northwest...but again a notable area of moisture pooling is
evident across the mountains...but the best area of such has
shifted slightly northwest from Thursday`s location. Of more
importance at this point is a potential tropical system apparent in
most models developing off the southeast U.S. coast. While all
models indicate this system in varying degrees...there are vast
differences in the track of such system...with the GFS most
aggressive in taking in inland into SC/NC...where it circulates
about into the weekend and early next week. This feature may serve
initially to induce increased subsidence across the south and east
portion of our CWA Friday...but beyond that...cannot hinge on any
one solution at this point.

&&

.LONG TERM /SATURDAY THROUGH MONDAY/...
As of 415 am EDT Tuesday...

As noted in the section above...weather conditions across the
region through the weekend and into early next week will depend
largely on the track...intensity...and evolution of a potential
tropical system moving from the Bahamas northwest into the
southeast states per GFS...or hugging the SC/NC coast line per
most other models. Clearly...the GFS solution would have a
significant impact on our region in terms of cloud cover and
precipitation...while other model solutions keeping the low track
closer to the coast...would result in more subsidence across our
region and minimal impacts. For sure temperatures will remain on
the warm side with no significant change in air mass underneath a
continuing large-scale ridge...with humidity levels high through
the period. Meanwhile...the western system remains mostly intact
across the western states while overall weakening and lifting more
north than east. Thus...outside a potential tropical system...the
pattern is becoming more-and-more summerlike than we have seen so
far this year. Look for a continuation of highs in the 70s
mountains and 80s elsewhere...with lows mostly in the 50s and 60s.


&&

.AVIATION /08Z TUESDAY THROUGH SATURDAY/...
As of 145 aM EDT Tuesday...

We start the period a closed upper low continuing to spin off the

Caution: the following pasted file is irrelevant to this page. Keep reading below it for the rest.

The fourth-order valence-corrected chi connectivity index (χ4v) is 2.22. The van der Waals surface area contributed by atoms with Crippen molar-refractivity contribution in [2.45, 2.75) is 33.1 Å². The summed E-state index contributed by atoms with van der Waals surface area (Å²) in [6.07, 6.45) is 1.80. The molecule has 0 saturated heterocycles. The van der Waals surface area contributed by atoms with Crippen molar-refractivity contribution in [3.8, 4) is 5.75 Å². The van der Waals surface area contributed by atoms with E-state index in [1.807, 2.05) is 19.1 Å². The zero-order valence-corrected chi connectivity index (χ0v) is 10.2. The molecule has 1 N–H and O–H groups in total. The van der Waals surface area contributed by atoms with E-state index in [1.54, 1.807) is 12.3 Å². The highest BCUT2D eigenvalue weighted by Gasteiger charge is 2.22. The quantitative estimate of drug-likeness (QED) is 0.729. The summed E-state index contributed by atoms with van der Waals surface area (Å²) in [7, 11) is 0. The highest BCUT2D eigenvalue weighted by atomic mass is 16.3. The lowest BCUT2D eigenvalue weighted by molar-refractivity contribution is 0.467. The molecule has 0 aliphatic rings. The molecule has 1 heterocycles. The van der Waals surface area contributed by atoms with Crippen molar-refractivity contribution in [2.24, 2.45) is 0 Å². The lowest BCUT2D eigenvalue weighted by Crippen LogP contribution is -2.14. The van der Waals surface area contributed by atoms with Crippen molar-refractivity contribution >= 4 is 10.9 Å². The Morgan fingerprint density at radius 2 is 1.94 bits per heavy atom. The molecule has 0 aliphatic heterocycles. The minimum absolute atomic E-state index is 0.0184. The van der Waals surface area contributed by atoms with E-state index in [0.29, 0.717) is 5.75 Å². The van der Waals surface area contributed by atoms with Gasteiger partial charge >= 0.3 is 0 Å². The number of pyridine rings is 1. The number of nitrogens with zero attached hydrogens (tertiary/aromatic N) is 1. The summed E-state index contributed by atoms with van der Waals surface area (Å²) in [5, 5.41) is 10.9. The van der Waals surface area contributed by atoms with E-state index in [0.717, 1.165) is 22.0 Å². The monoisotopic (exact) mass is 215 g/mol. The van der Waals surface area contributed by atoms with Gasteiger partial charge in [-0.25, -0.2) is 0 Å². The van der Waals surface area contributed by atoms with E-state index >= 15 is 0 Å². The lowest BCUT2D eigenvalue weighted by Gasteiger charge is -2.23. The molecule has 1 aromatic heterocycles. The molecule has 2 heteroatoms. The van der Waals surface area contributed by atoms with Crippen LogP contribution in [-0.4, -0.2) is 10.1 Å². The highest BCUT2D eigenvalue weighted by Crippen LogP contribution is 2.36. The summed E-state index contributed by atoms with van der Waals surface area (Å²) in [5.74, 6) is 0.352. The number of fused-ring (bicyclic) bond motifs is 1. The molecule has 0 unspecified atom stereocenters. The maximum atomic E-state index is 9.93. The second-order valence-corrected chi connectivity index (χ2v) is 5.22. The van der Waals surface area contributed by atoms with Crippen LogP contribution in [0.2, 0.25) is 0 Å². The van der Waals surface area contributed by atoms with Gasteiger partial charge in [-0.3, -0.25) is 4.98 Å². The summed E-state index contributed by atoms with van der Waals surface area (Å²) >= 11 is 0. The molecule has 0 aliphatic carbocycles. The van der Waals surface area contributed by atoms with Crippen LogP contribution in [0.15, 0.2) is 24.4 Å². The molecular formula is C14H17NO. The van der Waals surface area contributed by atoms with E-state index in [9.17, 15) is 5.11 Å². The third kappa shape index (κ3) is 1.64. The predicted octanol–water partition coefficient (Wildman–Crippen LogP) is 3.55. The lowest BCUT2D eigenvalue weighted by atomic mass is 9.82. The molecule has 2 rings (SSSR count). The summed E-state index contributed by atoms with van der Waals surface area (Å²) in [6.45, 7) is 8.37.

mid Atlantic coast. This will throw some mid/high clouds mainly
into the eastern sites with SKC expected elsewhere. However wet
antecedent conditions in the cool airmass and decent radiational
cooling will allow for some fog to develop. Expect the clouds will
limit fog to MVFR east but IFR/LIFR conditions are expected west.

Any fog/stratus will burn off early and we should see some widely
scattered showers develop with the cold pool aloft continuing to
generate steep lapse rates. The best chance for showers will
likely be near KLYH but will use VCSH at all sites to to cover
the low probability shower activity. Expect VFR conditions by
early this evening with the loss of daytime heating to drive
clouds/showers.

winds will generally be light through the period.

Extended discussion...

We will be going to a more summer like pattern mid to late week
with high pressure offshore providing south to southwest flow.
Thus, mainly VFR weather expected.

However, the potential exists for late night/early morning fog at
times around KLWB/KBCB and in some of the deeper mountain valleys.
Also some convection could pop up each afternoon in the mountains
Thursday into Saturday, making for localized afternoon/evening
MVFR restrictions.

&&

.RNK WATCHES/WARNINGS/ADVISORIES...
VA...None.
NC...None.
WV...None.

&&

$$
SYNOPSIS...MBS
NEAR TERM...MBS
SHORT TERM...RAB
LONG TERM...KK/RAB
AVIATION...JH/MBS